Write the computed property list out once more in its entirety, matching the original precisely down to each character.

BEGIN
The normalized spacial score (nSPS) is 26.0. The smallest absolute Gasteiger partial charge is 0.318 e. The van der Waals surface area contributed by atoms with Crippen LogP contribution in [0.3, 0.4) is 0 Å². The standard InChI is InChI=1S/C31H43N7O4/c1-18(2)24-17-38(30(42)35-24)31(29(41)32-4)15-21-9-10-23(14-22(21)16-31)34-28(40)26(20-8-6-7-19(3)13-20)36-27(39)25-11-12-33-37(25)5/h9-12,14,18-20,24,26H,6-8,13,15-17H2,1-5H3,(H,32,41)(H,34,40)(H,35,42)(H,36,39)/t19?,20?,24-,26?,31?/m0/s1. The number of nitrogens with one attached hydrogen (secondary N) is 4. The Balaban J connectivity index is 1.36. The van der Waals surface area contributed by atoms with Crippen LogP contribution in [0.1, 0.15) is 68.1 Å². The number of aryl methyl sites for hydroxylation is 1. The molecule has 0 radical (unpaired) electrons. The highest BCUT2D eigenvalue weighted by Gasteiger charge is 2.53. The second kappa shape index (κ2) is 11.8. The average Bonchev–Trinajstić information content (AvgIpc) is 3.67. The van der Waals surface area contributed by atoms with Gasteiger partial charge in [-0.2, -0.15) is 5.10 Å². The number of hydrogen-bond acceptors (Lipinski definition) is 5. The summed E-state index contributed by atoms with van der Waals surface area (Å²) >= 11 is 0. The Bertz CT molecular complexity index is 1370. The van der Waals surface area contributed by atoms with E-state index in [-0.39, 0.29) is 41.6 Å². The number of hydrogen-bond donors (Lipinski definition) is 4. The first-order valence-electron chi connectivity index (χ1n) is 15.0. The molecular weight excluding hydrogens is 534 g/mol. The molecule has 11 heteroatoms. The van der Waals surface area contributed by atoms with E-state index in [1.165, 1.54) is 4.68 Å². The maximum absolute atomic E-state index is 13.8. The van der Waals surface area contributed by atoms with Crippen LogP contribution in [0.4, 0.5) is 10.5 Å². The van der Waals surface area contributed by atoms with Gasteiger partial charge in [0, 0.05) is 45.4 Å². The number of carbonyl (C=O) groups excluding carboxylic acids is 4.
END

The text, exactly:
The normalized spacial score (nSPS) is 26.0. The smallest absolute Gasteiger partial charge is 0.318 e. The van der Waals surface area contributed by atoms with Crippen LogP contribution in [0.3, 0.4) is 0 Å². The standard InChI is InChI=1S/C31H43N7O4/c1-18(2)24-17-38(30(42)35-24)31(29(41)32-4)15-21-9-10-23(14-22(21)16-31)34-28(40)26(20-8-6-7-19(3)13-20)36-27(39)25-11-12-33-37(25)5/h9-12,14,18-20,24,26H,6-8,13,15-17H2,1-5H3,(H,32,41)(H,34,40)(H,35,42)(H,36,39)/t19?,20?,24-,26?,31?/m0/s1. The number of nitrogens with one attached hydrogen (secondary N) is 4. The Balaban J connectivity index is 1.36. The van der Waals surface area contributed by atoms with Crippen LogP contribution in [0.1, 0.15) is 68.1 Å². The number of aryl methyl sites for hydroxylation is 1. The molecule has 0 radical (unpaired) electrons. The highest BCUT2D eigenvalue weighted by Gasteiger charge is 2.53. The second kappa shape index (κ2) is 11.8. The average Bonchev–Trinajstić information content (AvgIpc) is 3.67. The van der Waals surface area contributed by atoms with Gasteiger partial charge in [-0.2, -0.15) is 5.10 Å². The number of hydrogen-bond acceptors (Lipinski definition) is 5. The summed E-state index contributed by atoms with van der Waals surface area (Å²) >= 11 is 0. The Bertz CT molecular complexity index is 1370. The van der Waals surface area contributed by atoms with E-state index in [-0.39, 0.29) is 41.6 Å². The number of hydrogen-bond donors (Lipinski definition) is 4. The first-order valence-electron chi connectivity index (χ1n) is 15.0. The molecular weight excluding hydrogens is 534 g/mol. The molecule has 11 heteroatoms. The van der Waals surface area contributed by atoms with E-state index in [1.165, 1.54) is 4.68 Å². The maximum absolute atomic E-state index is 13.8. The van der Waals surface area contributed by atoms with Crippen LogP contribution in [0.4, 0.5) is 10.5 Å². The van der Waals surface area contributed by atoms with Gasteiger partial charge in [0, 0.05) is 45.4 Å². The number of carbonyl (C=O) groups excluding carboxylic acids is 4.